MEPS 299:79-87 (2005)  -  doi:10.3354/meps299079

Historical configuration of habitat influences the effects of disturbance on mobile invertebrates

Paris J. Goodsell1,2,*, Sean D. Connell1

1Southern Seas Ecology Laboratories, School of Earth and Environmental Sciences, DP 418, The University of Adelaide,Adelaide, South Australia 5005, Australia
2Present address: Centre for Research on Ecological Impacts of Coastal Cities, Marine Ecology Laboratories A11,University of Sydney, New South Wales 2006, Australia

ABSTRACT: Mobile animals can be affected by disturbance because of changes to the structure of their habitat. Few studies, however, recognise the potential for the historical configuration of habitat (e.g. density prior to disturbance) to affect the way animals respond to the disturbance. Furthermore, there is a tendency for ecologists to study or manipulate only the most severe disturbances, but such events are less likely to be common. We tested the hypothesis that the density of Ecklonia radiata before disturbance affects the response of assemblages of mobile invertebrates to different severities of disturbance. Differences in the severity of disturbance caused changes in the structure of assemblages, but this response varied depending on the historical configuration of habitat. The magnitude by which assemblage structure differed between undisturbed and disturbed habitats was greater where habitats were historically sparse rather than dense. We emphasise the importance of assessing a range of severities of disturbance and demonstrate the importance of habitat configuration prior to the disturbance, particularly for animals with close association to their habitat.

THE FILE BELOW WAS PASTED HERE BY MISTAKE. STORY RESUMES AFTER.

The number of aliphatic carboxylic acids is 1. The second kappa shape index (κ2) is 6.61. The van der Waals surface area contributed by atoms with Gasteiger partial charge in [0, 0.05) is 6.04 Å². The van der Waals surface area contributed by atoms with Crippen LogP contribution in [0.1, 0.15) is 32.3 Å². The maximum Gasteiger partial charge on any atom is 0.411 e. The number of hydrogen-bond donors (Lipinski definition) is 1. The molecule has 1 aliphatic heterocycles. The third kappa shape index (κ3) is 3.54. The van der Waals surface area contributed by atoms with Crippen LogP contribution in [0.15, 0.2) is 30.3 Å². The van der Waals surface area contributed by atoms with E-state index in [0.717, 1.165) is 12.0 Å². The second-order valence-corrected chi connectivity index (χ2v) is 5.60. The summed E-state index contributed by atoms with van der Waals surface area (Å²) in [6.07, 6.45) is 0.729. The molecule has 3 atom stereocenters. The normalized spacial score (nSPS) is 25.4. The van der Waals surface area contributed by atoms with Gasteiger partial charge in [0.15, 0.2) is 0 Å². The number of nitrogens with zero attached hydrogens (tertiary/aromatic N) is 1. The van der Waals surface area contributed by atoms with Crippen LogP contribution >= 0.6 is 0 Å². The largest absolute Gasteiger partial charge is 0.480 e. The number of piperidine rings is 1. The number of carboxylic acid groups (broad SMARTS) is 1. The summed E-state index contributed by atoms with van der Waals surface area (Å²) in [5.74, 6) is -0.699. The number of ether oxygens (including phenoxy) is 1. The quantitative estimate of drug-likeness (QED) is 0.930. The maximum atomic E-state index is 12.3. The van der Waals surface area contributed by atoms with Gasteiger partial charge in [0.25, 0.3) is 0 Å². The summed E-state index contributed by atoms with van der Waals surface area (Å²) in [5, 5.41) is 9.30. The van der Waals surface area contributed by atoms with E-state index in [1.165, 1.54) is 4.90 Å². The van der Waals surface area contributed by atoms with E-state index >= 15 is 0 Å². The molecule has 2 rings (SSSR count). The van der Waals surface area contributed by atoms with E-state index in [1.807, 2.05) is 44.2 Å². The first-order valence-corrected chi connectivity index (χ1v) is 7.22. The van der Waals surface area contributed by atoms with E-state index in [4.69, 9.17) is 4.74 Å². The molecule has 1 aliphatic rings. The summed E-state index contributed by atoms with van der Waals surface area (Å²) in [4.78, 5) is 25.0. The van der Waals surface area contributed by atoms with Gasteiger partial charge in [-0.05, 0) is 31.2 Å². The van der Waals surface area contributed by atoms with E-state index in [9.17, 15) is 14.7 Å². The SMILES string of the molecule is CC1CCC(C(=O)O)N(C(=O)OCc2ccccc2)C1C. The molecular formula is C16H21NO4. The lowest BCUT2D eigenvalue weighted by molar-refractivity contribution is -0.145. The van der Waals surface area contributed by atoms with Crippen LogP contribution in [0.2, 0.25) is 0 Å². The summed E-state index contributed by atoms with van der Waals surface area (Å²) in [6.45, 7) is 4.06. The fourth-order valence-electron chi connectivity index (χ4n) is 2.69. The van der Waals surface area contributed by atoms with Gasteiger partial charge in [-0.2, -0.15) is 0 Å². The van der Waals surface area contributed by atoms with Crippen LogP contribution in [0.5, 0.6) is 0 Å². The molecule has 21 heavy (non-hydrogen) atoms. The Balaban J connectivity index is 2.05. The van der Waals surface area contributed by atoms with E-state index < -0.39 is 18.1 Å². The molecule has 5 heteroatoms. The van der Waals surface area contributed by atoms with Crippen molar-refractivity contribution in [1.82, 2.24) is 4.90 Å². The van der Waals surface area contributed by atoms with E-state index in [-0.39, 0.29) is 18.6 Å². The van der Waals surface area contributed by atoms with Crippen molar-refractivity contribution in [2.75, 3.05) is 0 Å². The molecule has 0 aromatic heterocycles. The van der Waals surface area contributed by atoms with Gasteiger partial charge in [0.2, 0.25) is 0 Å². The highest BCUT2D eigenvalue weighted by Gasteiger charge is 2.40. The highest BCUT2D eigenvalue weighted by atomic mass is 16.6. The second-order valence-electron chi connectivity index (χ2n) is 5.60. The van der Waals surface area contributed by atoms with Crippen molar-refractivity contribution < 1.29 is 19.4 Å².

KEY WORDS: Disturbance · Severity · Diversity · Habitat structure · History · Mobile invertebrates · Macroalgae


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